Query Errors

ISSUE: Inconsistent Query Run Times

If you receive very different response times when you run the same query (or groups of queries on the same leaf) repeatedly, Transparent Huge Pages (THP) may be the cause.

Linux organizes RAM into pages that are ordinarily 4KB. With THP, Linux can instead use 2MB pages or larger. But THP transparently re-organizes memory used by a process inside the kernel, merging some small pages to huge pages, and splitting some huge pages to small pages. This background process holds locks on the memory manager, and can prevent your process from accessing memory.

You can check for THP by running cat /sys/kernel/mm/*transparent_hugepage/enabled. If the [brackets] are around [always], you should disable THP on all nodes in your cluster. Fully remedying the issue may require restarting SingleStore, or fully restarting all of the servers. Cluster operators should disable THP before launching in production.

Note: Having THP enabled may also be the cause of high system CPU (sometimes called red CPU).

How to Disable THP

SingleStore recommends disabling transparent huge pages (THP) at boot time on all nodes (master aggregator, child aggregators, and leaves) in the cluster. Not doing so may result in inconsistent query run times.

To disable THP, add the following lines to the end of rc.local before the exit line (if present), and reboot the host machines.

For Debian-based distributions, add the following to /etc/rc.d/rc.local:

echo never > /sys/kernel/mm/transparent_hugepage/enabled
echo never > /sys/kernel/mm/transparent_hugepage/defrag
echo 0 > /sys/kernel/mm/transparent_hugepage/khugepaged/defrag
echo no > /sys/kernel/mm/transparent_hugepage/khugepaged/defrag

For Red Hat/CentOS distributions, add the following to /etc/rc.local:

echo never > /sys/kernel/mm/redhat_transparent_hugepage/enabled
echo never > /sys/kernel/mm/redhat_transparent_hugepage/defrag
echo 0 > /sys/kernel/mm/redhat_transparent_hugepage/khugepaged/defrag
echo no > /sys/kernel/mm/redhat_transparent_hugepage/khugepaged/defrag


The khugepaged/defrag option will be 1 or 0 on newer Linux versions (e.g. CentOS 7+), but yes or no on older versions (e.g. CentOS 6). You can check which your system uses by running cat /sys/kernel/mm/*transparent_hugepage/khugepaged/defrag and keep only the matching setting. For example, if you see 1 or 0 update the line with echo 0. If you see yes or no, update the line with echo no.

ISSUE: Long Running Queries Blocking DDL Operations and Workload

SingleStore supports execution of online DDL statements, which means that you can perform read and write operations while the DDL command is being executed on a table. The execution of a DDL command does not begin until all the in-progress DML queries running on the table finish. As soon as the in-progress read and write operations complete and the DDL command begins executing, new reads and writes proceed as normal. This blocking period usually lasts on the order of milliseconds. If there are long running DML queries in your workload, it can extend the blocking period because the DDL must wait until those queries complete. The DDL waits and blocks until the default_distributed_ddl_timeout is reached (default value is 180000 milliseconds or 3 minutes), after which it throws a timeout error. If you frequently run DDL statements and have a lot of long-running queries, then it negatively impacts the workload since the DDL operation blocks other queries from starting while it waits for completion of long-running queries.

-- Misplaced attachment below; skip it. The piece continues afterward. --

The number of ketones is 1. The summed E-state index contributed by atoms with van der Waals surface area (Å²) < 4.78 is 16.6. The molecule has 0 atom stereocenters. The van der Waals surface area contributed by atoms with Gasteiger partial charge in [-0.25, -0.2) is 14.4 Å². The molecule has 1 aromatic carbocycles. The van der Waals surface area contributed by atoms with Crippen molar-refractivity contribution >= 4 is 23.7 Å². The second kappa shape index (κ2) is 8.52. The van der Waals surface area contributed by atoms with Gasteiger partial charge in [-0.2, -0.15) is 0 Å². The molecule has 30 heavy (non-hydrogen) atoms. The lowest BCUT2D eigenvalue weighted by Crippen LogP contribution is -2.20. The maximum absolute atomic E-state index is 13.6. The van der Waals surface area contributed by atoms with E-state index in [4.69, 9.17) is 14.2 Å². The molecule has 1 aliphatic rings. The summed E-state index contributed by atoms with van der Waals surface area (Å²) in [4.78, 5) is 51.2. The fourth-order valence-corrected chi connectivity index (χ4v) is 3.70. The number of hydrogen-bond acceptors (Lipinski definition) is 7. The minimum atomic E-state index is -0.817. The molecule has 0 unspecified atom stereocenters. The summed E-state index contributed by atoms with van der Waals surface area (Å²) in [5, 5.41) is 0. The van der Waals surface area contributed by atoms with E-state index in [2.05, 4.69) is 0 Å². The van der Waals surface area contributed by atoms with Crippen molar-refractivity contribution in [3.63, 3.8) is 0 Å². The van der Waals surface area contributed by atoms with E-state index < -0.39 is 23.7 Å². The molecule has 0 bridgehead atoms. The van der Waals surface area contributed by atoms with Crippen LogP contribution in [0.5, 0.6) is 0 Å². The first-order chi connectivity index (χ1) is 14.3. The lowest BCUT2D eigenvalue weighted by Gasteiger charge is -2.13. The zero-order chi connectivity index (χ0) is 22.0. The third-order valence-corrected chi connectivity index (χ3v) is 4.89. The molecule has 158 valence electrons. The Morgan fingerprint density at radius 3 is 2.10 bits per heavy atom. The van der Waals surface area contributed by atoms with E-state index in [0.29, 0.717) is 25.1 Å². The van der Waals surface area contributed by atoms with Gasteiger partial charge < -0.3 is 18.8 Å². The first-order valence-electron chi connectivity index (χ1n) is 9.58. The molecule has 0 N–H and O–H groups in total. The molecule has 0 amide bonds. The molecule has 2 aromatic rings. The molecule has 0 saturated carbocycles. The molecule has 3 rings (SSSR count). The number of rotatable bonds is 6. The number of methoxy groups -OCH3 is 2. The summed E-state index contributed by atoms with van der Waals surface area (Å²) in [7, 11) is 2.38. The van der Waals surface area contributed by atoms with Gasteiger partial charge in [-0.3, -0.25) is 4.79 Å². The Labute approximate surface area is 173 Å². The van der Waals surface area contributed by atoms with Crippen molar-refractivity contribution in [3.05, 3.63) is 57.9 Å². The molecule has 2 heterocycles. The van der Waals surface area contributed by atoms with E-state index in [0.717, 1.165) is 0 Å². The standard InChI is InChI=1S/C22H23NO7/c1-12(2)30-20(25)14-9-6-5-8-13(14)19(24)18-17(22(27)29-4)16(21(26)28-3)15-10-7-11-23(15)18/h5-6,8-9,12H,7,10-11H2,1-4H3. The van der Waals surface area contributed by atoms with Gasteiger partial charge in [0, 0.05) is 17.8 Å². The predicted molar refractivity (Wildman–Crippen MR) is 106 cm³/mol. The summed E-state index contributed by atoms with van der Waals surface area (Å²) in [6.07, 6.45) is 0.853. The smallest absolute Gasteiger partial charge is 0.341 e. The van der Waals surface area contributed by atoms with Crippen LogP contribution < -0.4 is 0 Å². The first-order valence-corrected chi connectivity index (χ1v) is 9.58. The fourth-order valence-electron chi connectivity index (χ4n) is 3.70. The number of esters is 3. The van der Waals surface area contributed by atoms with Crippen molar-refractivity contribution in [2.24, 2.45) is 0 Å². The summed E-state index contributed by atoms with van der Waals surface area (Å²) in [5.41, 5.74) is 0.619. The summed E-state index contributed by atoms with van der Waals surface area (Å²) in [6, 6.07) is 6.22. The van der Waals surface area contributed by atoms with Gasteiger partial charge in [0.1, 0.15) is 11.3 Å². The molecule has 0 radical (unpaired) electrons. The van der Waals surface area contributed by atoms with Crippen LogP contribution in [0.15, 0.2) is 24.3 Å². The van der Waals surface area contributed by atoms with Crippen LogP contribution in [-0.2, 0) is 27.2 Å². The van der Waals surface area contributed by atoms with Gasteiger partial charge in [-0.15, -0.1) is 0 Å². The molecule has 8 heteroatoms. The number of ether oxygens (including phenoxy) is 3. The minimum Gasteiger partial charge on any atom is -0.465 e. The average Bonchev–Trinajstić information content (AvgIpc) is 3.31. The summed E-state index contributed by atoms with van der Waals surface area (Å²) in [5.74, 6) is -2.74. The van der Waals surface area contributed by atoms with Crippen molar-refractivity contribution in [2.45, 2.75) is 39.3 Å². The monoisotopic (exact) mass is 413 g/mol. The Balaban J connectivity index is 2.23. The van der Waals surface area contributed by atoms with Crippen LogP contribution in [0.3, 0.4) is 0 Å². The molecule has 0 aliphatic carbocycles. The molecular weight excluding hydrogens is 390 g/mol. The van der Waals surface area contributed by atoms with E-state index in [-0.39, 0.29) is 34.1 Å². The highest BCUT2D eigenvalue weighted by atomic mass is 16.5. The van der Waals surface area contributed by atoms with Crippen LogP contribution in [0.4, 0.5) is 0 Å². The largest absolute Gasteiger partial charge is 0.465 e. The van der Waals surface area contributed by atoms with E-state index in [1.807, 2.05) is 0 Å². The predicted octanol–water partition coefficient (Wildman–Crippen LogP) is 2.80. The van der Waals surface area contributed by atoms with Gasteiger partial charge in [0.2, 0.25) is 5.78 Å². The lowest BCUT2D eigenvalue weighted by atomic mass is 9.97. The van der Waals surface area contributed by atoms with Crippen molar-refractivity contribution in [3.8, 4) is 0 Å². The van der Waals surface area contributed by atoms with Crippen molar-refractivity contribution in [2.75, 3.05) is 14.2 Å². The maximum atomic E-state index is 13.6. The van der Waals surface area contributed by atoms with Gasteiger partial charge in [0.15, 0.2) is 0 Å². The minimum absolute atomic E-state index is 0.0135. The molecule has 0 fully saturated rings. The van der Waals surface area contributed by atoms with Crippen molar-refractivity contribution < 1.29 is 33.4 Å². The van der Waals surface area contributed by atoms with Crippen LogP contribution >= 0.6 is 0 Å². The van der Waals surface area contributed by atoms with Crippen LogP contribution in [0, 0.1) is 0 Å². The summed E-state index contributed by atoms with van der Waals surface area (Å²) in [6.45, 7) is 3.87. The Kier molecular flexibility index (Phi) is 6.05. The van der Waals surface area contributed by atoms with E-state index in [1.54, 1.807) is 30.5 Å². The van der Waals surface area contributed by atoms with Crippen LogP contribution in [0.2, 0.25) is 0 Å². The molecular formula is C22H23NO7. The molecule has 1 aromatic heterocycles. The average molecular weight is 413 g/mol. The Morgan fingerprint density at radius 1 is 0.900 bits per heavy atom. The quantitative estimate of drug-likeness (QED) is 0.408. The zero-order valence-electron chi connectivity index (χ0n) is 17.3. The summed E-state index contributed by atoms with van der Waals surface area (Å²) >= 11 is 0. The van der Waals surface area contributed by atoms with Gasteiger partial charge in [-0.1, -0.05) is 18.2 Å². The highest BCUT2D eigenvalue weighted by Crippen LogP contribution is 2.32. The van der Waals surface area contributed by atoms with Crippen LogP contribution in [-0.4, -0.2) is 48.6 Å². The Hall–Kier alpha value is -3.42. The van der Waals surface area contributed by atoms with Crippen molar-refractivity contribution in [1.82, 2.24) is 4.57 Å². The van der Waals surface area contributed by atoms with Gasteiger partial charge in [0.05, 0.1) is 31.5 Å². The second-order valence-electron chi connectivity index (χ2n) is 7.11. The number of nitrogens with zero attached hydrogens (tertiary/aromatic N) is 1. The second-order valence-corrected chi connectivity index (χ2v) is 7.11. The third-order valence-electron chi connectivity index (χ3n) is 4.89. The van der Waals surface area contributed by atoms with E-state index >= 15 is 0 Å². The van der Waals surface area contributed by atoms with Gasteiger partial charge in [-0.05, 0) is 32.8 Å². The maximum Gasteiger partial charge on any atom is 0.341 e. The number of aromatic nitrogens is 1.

Increasing the timeout duration for a DDL operation is not a recommended option since it delays the start of the operation. While the DDL operation is delayed from starting, it will continue to block new queries from executing either. Therefore, raising the timeout can cause longer delays in regular queries in your workload.


  • Optimize your workload. If you have long running queries, then you can optimize your current workload by running frequent maintenance and backups, or by using a different workload. For example, run the analytical queries in your workload during the lowest traffic time. Additionally, you can use cluster replication to replicate the data to a secondary read-only cluster, and then run all long running or analytical queries on the secondary cluster. This drastically reduces the workload on the primary cluster and improves workload performance.

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Last modified: November 22, 2022

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